coelacanth


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coelacanth:

see lobefinlobefin,
common name for any of a group of lunged, fleshy-finned, bony fishes, also called crossopterygians, that were dominant in the Devonian period and may have given rise to amphibians.
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; fishfish,
limbless aquatic vertebrate animal with fins and internal gills. Traditionally the living fish have been divided into three class: the primitive jawless fishes, or Agnatha; the cartilaginous (sharklike) fishes, or Chondrichthyes; and the bony fishes, or Osteichthyes.
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coelacanth

[′sē·lə‚kanth]
(vertebrate zoology)
Any member of the Coelacanthiformes, an order of lobefin fishes represented by a single living genus, Latimeria.
McGraw-Hill Dictionary of Scientific & Technical Terms, 6E, Copyright © 2003 by The McGraw-Hill Companies, Inc.

coelacanth

a primitive marine bony fish of the genus Latimeria (subclass Crossopterygii), having fleshy limblike pectoral fins and occurring off the coast of E Africa: thought to be extinct until a living specimen was discovered in 1938
Collins Discovery Encyclopedia, 1st edition © HarperCollins Publishers 2005
References in periodicals archive ?
Yet more subfamilies (Aqp15 and -16) have been identified in non-mammalian vertebrates, including lampreys (Hyperoartia), sharks (Chondrichthyes), ray-finned fishes (Actinopterygii), coelacanths (Actinistia), frogs (Amphibia), alligators (Crocodylia), and turtles (Testudines) (Finn et al., 2014).
"Many scientists believe that coelacanth is the turning point of evolution between sea life and land life ...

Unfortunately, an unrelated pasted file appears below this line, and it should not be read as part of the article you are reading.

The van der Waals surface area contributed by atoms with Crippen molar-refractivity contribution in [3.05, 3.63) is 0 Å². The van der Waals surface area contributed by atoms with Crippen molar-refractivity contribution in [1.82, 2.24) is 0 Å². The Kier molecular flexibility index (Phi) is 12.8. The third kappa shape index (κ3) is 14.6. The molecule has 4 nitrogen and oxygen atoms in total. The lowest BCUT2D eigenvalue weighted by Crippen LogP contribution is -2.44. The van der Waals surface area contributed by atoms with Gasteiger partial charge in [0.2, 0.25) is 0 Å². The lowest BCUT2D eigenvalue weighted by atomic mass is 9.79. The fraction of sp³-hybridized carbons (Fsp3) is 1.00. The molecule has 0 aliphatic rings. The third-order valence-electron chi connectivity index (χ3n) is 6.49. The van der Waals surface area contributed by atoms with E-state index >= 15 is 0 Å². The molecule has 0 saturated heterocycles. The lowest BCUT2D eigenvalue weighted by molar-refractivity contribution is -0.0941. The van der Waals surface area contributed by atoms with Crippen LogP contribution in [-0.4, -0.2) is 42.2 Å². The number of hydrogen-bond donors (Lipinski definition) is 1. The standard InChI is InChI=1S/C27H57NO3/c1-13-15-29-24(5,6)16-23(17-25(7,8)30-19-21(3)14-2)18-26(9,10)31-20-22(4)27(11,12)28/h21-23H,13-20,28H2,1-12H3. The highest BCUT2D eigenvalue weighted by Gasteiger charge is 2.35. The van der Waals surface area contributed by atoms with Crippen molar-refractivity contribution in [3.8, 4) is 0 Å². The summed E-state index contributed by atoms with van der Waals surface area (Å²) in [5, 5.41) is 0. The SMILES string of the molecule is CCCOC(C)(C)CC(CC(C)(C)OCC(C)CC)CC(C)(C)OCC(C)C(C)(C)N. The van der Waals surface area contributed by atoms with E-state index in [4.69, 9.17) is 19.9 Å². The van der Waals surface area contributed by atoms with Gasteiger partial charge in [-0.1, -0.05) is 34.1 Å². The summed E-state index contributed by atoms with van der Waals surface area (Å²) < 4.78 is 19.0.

During the past twenty years or so, he has written more than ten other well-received books, mainly focusing on the history of science and natural history, ranging from The Young Charles Darwin (2009) to Living Fossil: The Story of the Coelacanth (1991).
Through the last quarter of the twentieth century, or slightly longer, proof in school mathematics has been an oddity, a fossil survivor (where it has survived) like the coelacanth and the horseshoe crab.
These include pycnodontiform fish like Turbomesodon, the coelacanth "Holophagus" (one of the largest), Lepidotes, and several amiiform species (Vidalamia, Caturus and Amiopsis) (Poyato-Ariza and Wenz, 2004).
While Tomek was busy the rest of us found a tank of formaldehyde in a hallway that contained the famous coelacanth fish (a "living fossil") first discovered between the Comoro Islands and Madagascar in 1939.
The first time I heard of a so-called "extinct" species being "discovered" alive and well was on a radio programme in the late 1930s, when a fisherman on a ship off the south-east coast of Africa caught what was identified as a coelacanth, a fish believed to have been extinct for millions of years.
Meanwhile, the coelacanth fish is back to living after 64 million
Most of the poems in this collection are short, impressionist pieces on a range of topics such as fish, fossils, the coelacanth, metamorphosis and death.
Tanzanian fishermen are continuing to catch coelacanth, a rare, endangered fish that was once believed to be extinct, according to researchers.
Mills incorporates fantastic elements of the real world (like the discoveries of the komodo dragon and the coelacanth) into her own new fantasy narrative.